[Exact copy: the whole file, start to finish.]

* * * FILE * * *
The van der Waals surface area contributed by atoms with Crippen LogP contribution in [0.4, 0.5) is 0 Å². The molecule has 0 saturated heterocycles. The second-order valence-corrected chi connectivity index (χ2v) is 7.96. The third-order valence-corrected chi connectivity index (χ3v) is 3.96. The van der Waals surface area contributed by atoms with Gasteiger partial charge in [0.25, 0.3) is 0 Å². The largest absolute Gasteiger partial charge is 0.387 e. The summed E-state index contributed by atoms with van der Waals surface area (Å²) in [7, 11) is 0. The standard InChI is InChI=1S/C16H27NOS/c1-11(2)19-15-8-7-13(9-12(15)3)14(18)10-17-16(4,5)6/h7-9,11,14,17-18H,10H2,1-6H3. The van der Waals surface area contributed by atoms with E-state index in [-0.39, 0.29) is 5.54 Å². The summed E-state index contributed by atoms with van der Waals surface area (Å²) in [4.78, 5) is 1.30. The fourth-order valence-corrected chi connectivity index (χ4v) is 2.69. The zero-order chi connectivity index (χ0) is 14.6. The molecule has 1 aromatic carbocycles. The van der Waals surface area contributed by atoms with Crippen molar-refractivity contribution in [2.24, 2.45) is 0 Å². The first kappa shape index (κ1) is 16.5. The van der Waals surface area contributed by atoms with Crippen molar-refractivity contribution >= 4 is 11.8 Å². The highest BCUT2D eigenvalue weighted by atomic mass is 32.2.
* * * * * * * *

The van der Waals surface area contributed by atoms with Crippen LogP contribution in [0.4, 0.5) is 0 Å². The molecule has 0 saturated heterocycles. The second-order valence-corrected chi connectivity index (χ2v) is 7.96. The third-order valence-corrected chi connectivity index (χ3v) is 3.96. The van der Waals surface area contributed by atoms with Gasteiger partial charge in [0.25, 0.3) is 0 Å². The largest absolute Gasteiger partial charge is 0.387 e. The summed E-state index contributed by atoms with van der Waals surface area (Å²) in [7, 11) is 0. The standard InChI is InChI=1S/C16H27NOS/c1-11(2)19-15-8-7-13(9-12(15)3)14(18)10-17-16(4,5)6/h7-9,11,14,17-18H,10H2,1-6H3. The van der Waals surface area contributed by atoms with E-state index in [-0.39, 0.29) is 5.54 Å². The summed E-state index contributed by atoms with van der Waals surface area (Å²) in [4.78, 5) is 1.30. The fourth-order valence-corrected chi connectivity index (χ4v) is 2.69. The zero-order chi connectivity index (χ0) is 14.6. The molecule has 1 aromatic carbocycles. The van der Waals surface area contributed by atoms with Crippen molar-refractivity contribution in [2.24, 2.45) is 0 Å². The first kappa shape index (κ1) is 16.5. The van der Waals surface area contributed by atoms with Crippen molar-refractivity contribution >= 4 is 11.8 Å². The highest BCUT2D eigenvalue weighted by atomic mass is 32.2.